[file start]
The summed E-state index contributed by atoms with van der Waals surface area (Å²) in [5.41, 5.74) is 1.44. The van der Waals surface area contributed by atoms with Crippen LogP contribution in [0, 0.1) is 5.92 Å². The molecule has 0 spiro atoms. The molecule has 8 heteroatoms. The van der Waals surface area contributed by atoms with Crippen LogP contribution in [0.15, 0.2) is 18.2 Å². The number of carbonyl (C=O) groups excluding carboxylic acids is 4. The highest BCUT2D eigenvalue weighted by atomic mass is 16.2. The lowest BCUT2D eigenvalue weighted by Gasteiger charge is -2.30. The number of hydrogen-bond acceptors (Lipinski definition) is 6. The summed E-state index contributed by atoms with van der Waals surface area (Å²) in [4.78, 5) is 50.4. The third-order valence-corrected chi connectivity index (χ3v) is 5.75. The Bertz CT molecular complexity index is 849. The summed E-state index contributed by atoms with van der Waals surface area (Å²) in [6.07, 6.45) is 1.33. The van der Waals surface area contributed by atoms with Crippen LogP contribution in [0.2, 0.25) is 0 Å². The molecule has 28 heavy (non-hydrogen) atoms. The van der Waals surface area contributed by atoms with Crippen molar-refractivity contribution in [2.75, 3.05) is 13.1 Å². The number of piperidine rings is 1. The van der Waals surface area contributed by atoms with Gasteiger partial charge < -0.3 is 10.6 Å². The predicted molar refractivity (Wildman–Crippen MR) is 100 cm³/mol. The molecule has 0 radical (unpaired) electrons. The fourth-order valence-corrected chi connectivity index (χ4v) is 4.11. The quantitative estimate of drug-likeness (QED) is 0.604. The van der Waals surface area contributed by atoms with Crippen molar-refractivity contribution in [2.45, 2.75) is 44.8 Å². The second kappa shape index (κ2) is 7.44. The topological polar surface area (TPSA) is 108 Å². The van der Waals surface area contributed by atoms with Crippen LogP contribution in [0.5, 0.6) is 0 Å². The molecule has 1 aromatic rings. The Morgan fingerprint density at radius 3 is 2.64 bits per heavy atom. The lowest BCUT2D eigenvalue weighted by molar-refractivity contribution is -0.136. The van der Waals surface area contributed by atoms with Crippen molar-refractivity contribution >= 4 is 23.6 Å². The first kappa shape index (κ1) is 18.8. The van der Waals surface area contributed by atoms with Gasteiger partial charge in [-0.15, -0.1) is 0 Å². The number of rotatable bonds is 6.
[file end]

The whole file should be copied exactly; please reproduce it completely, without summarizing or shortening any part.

The summed E-state index contributed by atoms with van der Waals surface area (Å²) in [5.41, 5.74) is 1.44. The van der Waals surface area contributed by atoms with Crippen LogP contribution in [0, 0.1) is 5.92 Å². The molecule has 0 spiro atoms. The molecule has 8 heteroatoms. The van der Waals surface area contributed by atoms with Crippen LogP contribution in [0.15, 0.2) is 18.2 Å². The number of carbonyl (C=O) groups excluding carboxylic acids is 4. The highest BCUT2D eigenvalue weighted by atomic mass is 16.2. The lowest BCUT2D eigenvalue weighted by Gasteiger charge is -2.30. The number of hydrogen-bond acceptors (Lipinski definition) is 6. The summed E-state index contributed by atoms with van der Waals surface area (Å²) in [4.78, 5) is 50.4. The third-order valence-corrected chi connectivity index (χ3v) is 5.75. The Bertz CT molecular complexity index is 849. The summed E-state index contributed by atoms with van der Waals surface area (Å²) in [6.07, 6.45) is 1.33. The van der Waals surface area contributed by atoms with Crippen LogP contribution in [0.2, 0.25) is 0 Å². The molecule has 28 heavy (non-hydrogen) atoms. The van der Waals surface area contributed by atoms with Crippen molar-refractivity contribution in [2.75, 3.05) is 13.1 Å². The number of piperidine rings is 1. The van der Waals surface area contributed by atoms with Gasteiger partial charge < -0.3 is 10.6 Å². The predicted molar refractivity (Wildman–Crippen MR) is 100 cm³/mol. The molecule has 0 radical (unpaired) electrons. The fourth-order valence-corrected chi connectivity index (χ4v) is 4.11. The quantitative estimate of drug-likeness (QED) is 0.604. The van der Waals surface area contributed by atoms with Crippen molar-refractivity contribution in [2.45, 2.75) is 44.8 Å². The second kappa shape index (κ2) is 7.44. The topological polar surface area (TPSA) is 108 Å². The van der Waals surface area contributed by atoms with Crippen LogP contribution in [0.5, 0.6) is 0 Å². The molecule has 1 aromatic rings. The Morgan fingerprint density at radius 3 is 2.64 bits per heavy atom. The lowest BCUT2D eigenvalue weighted by molar-refractivity contribution is -0.136. The van der Waals surface area contributed by atoms with Crippen molar-refractivity contribution >= 4 is 23.6 Å². The first kappa shape index (κ1) is 18.8. The van der Waals surface area contributed by atoms with Gasteiger partial charge in [-0.15, -0.1) is 0 Å². The number of rotatable bonds is 6.